Demistifying the page object model. Why should we care?

 

TLDR;

The page object model is a popular software design pattern for browser automation. It eliminates dependencies and redundancies in a systematic fashion. However, it takes more effort to build from scratch.

Note to reader: The code is written in python and uses the selenium library. This assumes that you have a basic understanding of both.

Also, the code uses dummy data so it won’t work. For working code, check my GitHub.

When we start learning about browser automation our script is designed in a procedural fashion. It looks like this.

#SCRIPT 1

#sample script for logging in a page

from selenium import webdriver

driver = webdriver.Firefox()
driver.get("www.login.com")
driver.find_element_by_id("username").send_keys("john")
driver.find_element_by_id("password").send_keys("123password")
driver.find_element_by_id("loginbutton").click()

Then we discover how awesome browser automation is! We giggle and show off to our friends.

Until we notice when we update our scripts, we keep on copy and pasting then editing the set of steps repetitively. Errors start to occur frequently and as we debug our scripts, frustration sets in. We finally get tired.

So, we find ways.

Our solution is to group the steps into a logical function.

A function is a block of code that performs an action and accepts parameters. It looks like this.

 


#sample script for logging in a page

from selenium import webdriver

def login_a_page(url, username, password):
    driver = webdriver.Firefox()
    driver.get(url)
    driver.find_element_by_id("username").send_keys(username)
    driver.find_element_by_id("password").send_keys(password)
    driver.find_element_by_id("loginbutton").click()

Look! Our first script has evolved to be a one-liner script that we can input parameters and re-use. Just call it. Like this.

#SCRIPT 2
login_a_page("www.login.com", "john", "123password")

 
How convenient is that? So it’s time to launch Spotify and rejoice to the latest house music.

After a while, we notice our scripts become longer, bigger and harder to read. There are still dependencies and redundancies in place. We become dissatisfied how inefficient our script is.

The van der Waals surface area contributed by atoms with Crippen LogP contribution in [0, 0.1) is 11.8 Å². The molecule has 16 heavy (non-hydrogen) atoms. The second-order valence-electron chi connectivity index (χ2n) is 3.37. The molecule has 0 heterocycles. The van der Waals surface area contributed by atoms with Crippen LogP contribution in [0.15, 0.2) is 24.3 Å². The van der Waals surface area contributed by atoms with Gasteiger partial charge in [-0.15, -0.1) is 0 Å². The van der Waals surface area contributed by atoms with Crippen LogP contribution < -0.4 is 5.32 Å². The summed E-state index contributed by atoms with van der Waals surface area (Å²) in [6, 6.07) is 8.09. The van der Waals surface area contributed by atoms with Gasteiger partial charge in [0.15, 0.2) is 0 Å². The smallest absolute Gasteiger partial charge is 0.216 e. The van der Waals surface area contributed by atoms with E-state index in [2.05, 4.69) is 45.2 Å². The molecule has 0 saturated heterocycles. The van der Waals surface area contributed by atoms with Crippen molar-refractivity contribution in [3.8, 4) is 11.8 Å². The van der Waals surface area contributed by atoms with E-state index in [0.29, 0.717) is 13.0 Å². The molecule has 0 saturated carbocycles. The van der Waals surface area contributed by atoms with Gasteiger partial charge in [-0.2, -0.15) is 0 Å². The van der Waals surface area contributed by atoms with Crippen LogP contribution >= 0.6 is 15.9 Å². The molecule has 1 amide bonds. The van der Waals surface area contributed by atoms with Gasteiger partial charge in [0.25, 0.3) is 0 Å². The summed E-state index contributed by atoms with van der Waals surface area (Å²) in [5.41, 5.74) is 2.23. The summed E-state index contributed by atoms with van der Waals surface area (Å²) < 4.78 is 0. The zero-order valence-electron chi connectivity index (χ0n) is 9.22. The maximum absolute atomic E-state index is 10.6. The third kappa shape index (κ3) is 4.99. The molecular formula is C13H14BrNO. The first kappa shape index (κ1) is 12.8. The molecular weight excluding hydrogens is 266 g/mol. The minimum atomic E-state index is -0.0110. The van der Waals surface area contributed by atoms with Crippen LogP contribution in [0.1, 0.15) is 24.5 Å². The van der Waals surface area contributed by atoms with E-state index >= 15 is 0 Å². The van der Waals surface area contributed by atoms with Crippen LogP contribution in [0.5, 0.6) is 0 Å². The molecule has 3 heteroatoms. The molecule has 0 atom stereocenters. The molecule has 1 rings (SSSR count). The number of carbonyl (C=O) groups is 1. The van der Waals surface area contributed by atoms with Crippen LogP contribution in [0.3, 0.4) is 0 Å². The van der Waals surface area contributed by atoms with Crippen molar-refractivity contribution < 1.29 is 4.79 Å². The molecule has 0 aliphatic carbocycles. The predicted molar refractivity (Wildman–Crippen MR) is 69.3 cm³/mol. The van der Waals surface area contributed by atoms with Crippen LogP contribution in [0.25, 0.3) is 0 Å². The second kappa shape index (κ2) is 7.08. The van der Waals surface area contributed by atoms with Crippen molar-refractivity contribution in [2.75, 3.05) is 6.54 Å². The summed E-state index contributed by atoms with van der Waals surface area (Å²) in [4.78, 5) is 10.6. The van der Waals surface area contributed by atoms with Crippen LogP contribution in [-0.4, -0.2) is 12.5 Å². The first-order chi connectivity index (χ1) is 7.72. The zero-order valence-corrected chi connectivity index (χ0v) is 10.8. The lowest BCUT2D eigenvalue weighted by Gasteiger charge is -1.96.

So, we research. We find out about design patterns. Specifically page objects.

We read and read and get confused until we try it out.

From our second script, we will update it to use a page object design pattern. It looks like this.


#sample script for logging in a page

from selenium.webdriver.common.by import By
from selenium import webdriver

class LoginPage():

#list of page elements
un = (By.ID, "username")
pw = (By.ID, "password")
login_btn = (By.ID, "loginbutton")

def __init__(self, driver):
    self.driver = driver

def go_to_url(self, url):
    self.driver.get(url)

def input_credentials(self, username, password):
    self.driver.find_element_by(*self.un).send_keys(username)
    self.driver.find_element_by(*self.pw).send_keys(password)

def click_login_btn(self):
    self.driver.find_element_by(*login_btn).click()

Now, we have applied object-oriented programming to our script.

At first glance, it looks confusing especially to new programmers but when we apply it, it will make sense. Notice our third version of our script.


#SCRIPT 3
login_page = LoginPage(webdriver.Firefox())
login_page.go_to_url("www.login.com")
login_page.input_credentials("john", "123password")
login_page.click_login_btn()

The script became a login page object and is similar to the first script but in a more readable, reusable and systematic fashion.

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